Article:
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2015 NBA Draft Profile: Delon Wright

We look at Utah guard Delon Wright as a possible draft selection for the Portland Trail Blazers.

Wright (#55) could be a defensive stopper at the NBA level
Wright (#55) could be a defensive stopper at the NBA level
Bob Donnan-USA TODAY Sports

With the 2015 NBA Draft fast approaching, we look at some of the players who may be available for the Portland Trail Blazers at the number 23 selection. Up today: point guard Delon Wright.


The brother of current Portland Trail Blazer Dorell Wright, Delon Wright is the tallest point guard in the draft at 6'6. However, he only weighs in at 181 pounds, and will need to add muscle at the NBA level. A junior college transfer to Utah, Wright started for his final two seasons with the Utes. His shooting numbers greatly improved from his junior year to his senior season, even if he dropped from 15.5 points per game to 14.5. Struggled massively from the field in the 2015 NCAA Tournament, shooting a combined 29.6% from the field in Utah's three games. This culminated in a Sweet Sixteen loss to Duke where Wright shot just 4-of-13.


1) Excellent defensive instincts. Wright averaged 2.3 steals per game across his college career, many of them on the back of his knack for getting into passing lanes. He has good quickness moving side to side, allowing him to keep opposing guards in front of him, and has a long standing reach to even help out against small forwards.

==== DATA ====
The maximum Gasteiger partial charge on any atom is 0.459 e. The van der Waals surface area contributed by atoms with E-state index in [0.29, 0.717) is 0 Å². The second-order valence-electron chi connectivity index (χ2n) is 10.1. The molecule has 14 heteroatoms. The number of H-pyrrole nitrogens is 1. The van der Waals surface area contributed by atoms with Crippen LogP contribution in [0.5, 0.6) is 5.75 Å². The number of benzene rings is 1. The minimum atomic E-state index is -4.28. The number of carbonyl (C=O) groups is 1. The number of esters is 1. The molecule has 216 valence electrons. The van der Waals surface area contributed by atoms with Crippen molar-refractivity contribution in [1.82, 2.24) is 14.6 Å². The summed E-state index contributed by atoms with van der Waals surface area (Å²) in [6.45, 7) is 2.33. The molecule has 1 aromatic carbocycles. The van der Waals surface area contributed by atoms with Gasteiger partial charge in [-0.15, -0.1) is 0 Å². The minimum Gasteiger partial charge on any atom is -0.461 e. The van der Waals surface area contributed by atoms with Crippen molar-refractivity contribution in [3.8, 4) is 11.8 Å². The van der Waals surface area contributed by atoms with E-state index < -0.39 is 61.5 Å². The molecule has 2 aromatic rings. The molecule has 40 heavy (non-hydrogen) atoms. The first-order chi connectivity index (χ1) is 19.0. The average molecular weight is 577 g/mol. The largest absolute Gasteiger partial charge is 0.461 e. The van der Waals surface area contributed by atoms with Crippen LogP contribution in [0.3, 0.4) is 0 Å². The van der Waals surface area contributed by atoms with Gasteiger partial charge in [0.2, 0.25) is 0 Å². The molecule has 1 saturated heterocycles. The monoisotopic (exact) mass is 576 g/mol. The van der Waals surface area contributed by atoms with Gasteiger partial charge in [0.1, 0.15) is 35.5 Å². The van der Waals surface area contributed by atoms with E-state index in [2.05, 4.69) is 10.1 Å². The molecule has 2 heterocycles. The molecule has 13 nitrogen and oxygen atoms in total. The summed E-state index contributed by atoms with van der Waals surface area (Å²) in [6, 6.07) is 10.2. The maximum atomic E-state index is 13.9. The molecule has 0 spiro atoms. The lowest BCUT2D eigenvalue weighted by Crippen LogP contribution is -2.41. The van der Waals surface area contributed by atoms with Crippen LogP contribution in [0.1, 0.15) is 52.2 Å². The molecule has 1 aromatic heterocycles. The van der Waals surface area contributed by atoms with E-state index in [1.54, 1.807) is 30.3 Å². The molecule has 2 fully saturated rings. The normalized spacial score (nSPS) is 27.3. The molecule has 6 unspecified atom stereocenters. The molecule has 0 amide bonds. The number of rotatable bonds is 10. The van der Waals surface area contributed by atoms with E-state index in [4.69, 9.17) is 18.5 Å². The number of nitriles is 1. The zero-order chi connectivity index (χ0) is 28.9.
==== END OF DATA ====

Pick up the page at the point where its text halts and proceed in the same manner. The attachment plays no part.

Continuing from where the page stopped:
2) Good open shooter. He shot 53% from the field for his career, and his jerky and awkward dribbling style throws opposing defenders off balance, allowing for easy layups.

3) Good ball handling. He has an endless array of tricks to throw at 1-on-1 defenders, and combined with a solid passing instinct can make plays happen occasionally.


1) Shooting. He shot just 30% from further than 12 feet over his career at Utah. He has a very low release point on his jumper, making it an easy block target at the NBA level. He is a poor jumper, making the situation even worse. Last season, teams would ignore him on the pick-and-roll entirely as the year progressed. He will find it much more difficult to juke opposing players in the professional league, and does not finish strong at the rim.

2) Age. He will be 23 on draft day, making him the oldest prospect in the draft. Many scouts have projected that he is at the limit of his body growth and potential, which is an issue since he has so many holes in his offensive game.

Floor and Ceiling:

His ceiling is Ricky Rubio, a strong defensive point guard with the occasional offensive flash.

His floor is Nolan Smith, a player who peaked in college and simply lacks the tools to succeed at the next level.